Our results of operations and business could be harmed if we fail to manage the growth of our infrastructure effectively.

        We have experienced rapid growth in our business and operations, which places substantial demands on our operational infrastructure. The scalability and flexibility of our cloud-based infrastructure depends on the functionality of our third-party servers and their ability to handle increased traffic and demand for bandwidth. The significant growth in the number of users and transactions has increased the amount of both our stored marketing and research data and the data of our users. Any loss of such data due to disruptions in our infrastructure could result in harm to our brand or reputation. Moreover, as our user base grows, and as users use our platform for more complicated tasks, we will need to devote additional resources to improving our infrastructure and continuing to enhance its scalability in order to maintain the performance of our platform and solutions. Our need to effectively manage our operations and growth will also require that we continue to assess and improve our operational, financial and management controls, reporting systems and procedures. We may encounter difficulties obtaining the necessary personnel or expertise to improve those controls, systems and procedures on a timely basis relative to our growth. If we do not manage the growth of our business and operations effectively, the quality of our platform and efficiency of our operations could suffer, which could harm our results of operations and business.

Failures or loss of the third-party hardware, software and infrastructure on which we rely, including third-party data center hosting facilities, could adversely affect our business.

        We rely on leased servers, cloud service providers and other third-party hardware and infrastructure to support our operations. Our primary data centers are in two geographically separate locations in the United States with a back-up data center in Europe. We lease our primary data centers in the United States from Hostway Services, Inc. pursuant to purchase orders issued under an agreement that automatically renews on an annual basis unless terminated by us by notice at least 60 days before the annual renewal date or by either party at any time with 180 days advance notice. We currently sublease cloud storage from Amazon.com, Inc. and Google Inc. If Hostway ceases to make its data centers available to us without sufficient advance notice or if we are unable to utilize cloud services from Amazon and Google, we would likely experience delays in delivering our solutions until migration to an alternate data center provider is completed.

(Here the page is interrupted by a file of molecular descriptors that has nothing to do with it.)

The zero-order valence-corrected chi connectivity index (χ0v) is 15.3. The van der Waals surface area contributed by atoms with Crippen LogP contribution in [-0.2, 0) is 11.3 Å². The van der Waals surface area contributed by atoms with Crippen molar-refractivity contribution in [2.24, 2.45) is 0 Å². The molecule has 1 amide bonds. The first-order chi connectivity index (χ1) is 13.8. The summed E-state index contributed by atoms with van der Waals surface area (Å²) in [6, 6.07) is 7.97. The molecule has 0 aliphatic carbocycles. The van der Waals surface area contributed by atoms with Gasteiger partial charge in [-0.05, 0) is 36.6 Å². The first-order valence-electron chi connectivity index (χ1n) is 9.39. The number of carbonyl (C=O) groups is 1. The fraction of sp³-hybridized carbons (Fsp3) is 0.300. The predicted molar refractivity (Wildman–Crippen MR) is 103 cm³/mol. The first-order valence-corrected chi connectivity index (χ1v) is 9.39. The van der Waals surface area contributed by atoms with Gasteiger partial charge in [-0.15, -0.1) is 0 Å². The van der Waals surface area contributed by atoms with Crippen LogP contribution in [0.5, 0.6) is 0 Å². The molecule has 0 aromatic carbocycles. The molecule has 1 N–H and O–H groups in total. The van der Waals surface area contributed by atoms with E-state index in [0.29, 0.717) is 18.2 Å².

The owners and operators of these data centers and cloud services do not guarantee that our users' access to our platform will be uninterrupted or error-free. We do not control the operation of

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these facilities and such facilities could be subject to break-ins, computer viruses, sabotage, intentional acts of vandalism and other misconduct. Additionally, cloud services could be subject to breaches of cyber security. We and our hosting providers have in the past been subject to cyber-attacks, which have caused interruptions in our service. For example, in February 2014, we were the target of a malicious denial-of-service, or DDoS, attack, a technique used by hackers to take an internet service offline by overloading its servers. While we have robust systems in place to counter such attacks, the scale of this particular attack caused us and some of our user websites to experience significant but intermittent downtime. While throughout this attack, we were able to guarantee that the vast majority of websites remained live and unaffected and all of our users' personal data, including billing information, were secure, we cannot guarantee that future attacks may not have more dire consequences. Further, our servers and data centers are vulnerable to damage or interruption from fires, natural disasters, terrorist attacks, power loss, telecommunications failures or similar catastrophic events. Moreover, if for any reason our arrangement with one or more of the providers of the servers that we use is terminated, we could incur additional expenses in arranging for new facilities and support. Disruptions to these servers could interrupt our ability to provide our platform and solutions and materially and adversely affect our business and results of operations.

We rely on search engines and social networking sites to attract a meaningful portion of our users, and if those search engines or social networking sites change their listings or policies regarding advertising, or increase their pricing or suffer problems, it may limit our ability to attract new users.